Feeds

NORKS powers down whole towns to find pirates

Smuggled vids help improve press freedom in hermit nation

Top 5 reasons to deploy VMware with Tegile

Reclusive totalitarian state and US-hater North Korea has taken a very small step towards greater press freedom, although not through any humanitarian efforts of the Kim Jong-un regime.

NORKS remains in last place in the latest annual rankings drawn up by Washington-based NGO Freedom House with a miserly score of just 96, tied with Turkmenistan.

It was given one point more than last year, not because of a slowly thawing approach to press regulation by Pyongyang but “as a result of increased attempts to circumvent stringent censorship and the use of technologies such as smuggled DVDs to spread news and information”.

DVDs and USBs loaded with South Korean TV shows and films are usually brought in across the northern border with China, although the authorities are getting wise to the increase in smuggling.

One trick is to cut off the power supply to an area – assuming it was on in the first place – and go house to house to check if any of the DVD players have contraband discs stuck in them, according to the North Korea Tech blog.

As a result, USBs have become more favoured for smuggling in foreign content, although the authorities have apparently reacted by disabling the USB ports on DVD players imported from China.

There were hopes when the 30-year-old Kim Jong-un came to power that he may herald a more relaxed approach to online freedoms and for a while it seemed that way after Google’s Eric Schmidt paid a visit there and then foreigners and tourists were allowed 3G data connectivity.

However, 3G access has now been switched off and the anti-US/Japan/South Korea rhetoric from Pyongyang has grown ever louder over recent weeks.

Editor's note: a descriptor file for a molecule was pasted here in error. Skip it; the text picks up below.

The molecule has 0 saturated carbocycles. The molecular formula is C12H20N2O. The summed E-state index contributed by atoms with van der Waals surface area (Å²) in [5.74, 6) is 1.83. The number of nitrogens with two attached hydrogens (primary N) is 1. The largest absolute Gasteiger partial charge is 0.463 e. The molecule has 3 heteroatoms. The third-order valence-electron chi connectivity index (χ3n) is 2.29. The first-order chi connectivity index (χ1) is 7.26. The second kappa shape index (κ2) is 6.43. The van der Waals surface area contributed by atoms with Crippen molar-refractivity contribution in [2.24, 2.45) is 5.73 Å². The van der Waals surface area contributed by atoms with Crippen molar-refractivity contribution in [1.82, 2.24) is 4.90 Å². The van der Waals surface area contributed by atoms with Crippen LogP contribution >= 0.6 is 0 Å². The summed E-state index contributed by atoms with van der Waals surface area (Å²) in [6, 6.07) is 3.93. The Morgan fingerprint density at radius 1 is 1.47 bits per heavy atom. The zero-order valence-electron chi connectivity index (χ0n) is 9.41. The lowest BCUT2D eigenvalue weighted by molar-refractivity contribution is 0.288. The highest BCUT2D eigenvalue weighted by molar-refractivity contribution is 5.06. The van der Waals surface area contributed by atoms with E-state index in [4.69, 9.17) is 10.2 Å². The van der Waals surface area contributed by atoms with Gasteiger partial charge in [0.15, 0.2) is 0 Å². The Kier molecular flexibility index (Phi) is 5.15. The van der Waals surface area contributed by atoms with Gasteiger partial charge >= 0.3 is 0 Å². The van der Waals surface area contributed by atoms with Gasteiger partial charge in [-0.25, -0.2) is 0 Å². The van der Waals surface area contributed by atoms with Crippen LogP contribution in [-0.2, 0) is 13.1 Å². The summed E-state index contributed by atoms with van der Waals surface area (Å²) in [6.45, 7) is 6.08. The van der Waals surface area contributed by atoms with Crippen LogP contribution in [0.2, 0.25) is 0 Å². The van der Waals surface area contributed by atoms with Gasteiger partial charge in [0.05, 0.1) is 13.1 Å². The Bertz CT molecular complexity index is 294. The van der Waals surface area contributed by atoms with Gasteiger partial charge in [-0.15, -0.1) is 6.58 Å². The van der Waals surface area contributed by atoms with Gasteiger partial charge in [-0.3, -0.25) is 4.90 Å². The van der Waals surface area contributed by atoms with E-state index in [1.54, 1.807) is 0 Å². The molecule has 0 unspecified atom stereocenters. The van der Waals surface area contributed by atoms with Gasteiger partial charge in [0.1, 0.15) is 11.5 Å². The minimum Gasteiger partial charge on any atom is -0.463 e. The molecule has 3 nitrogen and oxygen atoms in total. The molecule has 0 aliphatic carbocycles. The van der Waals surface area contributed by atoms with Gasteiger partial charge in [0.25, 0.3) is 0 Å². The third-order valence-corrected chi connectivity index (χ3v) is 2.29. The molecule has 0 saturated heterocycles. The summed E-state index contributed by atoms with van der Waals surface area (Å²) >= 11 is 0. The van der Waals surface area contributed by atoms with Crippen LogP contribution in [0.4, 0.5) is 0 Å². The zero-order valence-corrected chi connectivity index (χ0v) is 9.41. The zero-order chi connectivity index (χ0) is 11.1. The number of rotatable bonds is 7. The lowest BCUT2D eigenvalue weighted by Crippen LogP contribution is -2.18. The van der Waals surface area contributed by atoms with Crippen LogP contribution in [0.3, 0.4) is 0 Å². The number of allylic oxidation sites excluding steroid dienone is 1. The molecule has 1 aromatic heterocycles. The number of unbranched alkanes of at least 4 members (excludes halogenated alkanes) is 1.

For the record, Freedom House didn’t exactly give a glowing account of the rest of the world either, claiming in its report that "the percentage of people worldwide who enjoy a free media environment fell to its lowest point in more than a decade”. ®

Intelligent flash storage arrays

More from The Register

next story
The 'fun-nification' of computer education – good idea?
Compulsory code schools, luvvies love it, but what about Maths and Physics?
Ex-US Navy fighter pilot MIT prof: Drones beat humans - I should know
'Missy' Cummings on UAVs, smartcars and dying from boredom
Facebook, Apple: LADIES! Why not FREEZE your EGGS? It's on the company!
No biological clockwatching when you work in Silicon Valley
Happiness economics is bollocks. Oh, UK.gov just adopted it? Er ...
Opportunity doesn't knock; it costs us instead
'Cowardly, venomous trolls' threatened with TWO-YEAR sentences for menacing posts
UK government: 'Taking a stand against a baying cyber-mob'
Sysadmin with EBOLA? Gartner's issued advice to debug your biz
Start hoarding cleaning supplies, analyst firm says, and assume your team will scatter
Doctor Who's Flatline: Cool monsters, yes, but utterly limp subplots
We know what the Doctor does, stop going on about it already
prev story

Whitepapers

Forging a new future with identity relationship management
Learn about ForgeRock's next generation IRM platform and how it is designed to empower CEOS's and enterprises to engage with consumers.
Cloud and hybrid-cloud data protection for VMware
Learn how quick and easy it is to configure backups and perform restores for VMware environments.
Three 1TB solid state scorchers up for grabs
Big SSDs can be expensive but think big and think free because you could be the lucky winner of one of three 1TB Samsung SSD 840 EVO drives that we’re giving away worth over £300 apiece.
Reg Reader Research: SaaS based Email and Office Productivity Tools
Read this Reg reader report which provides advice and guidance for SMBs towards the use of SaaS based email and Office productivity tools.
Security for virtualized datacentres
Legacy security solutions are inefficient due to the architectural differences between physical and virtual environments.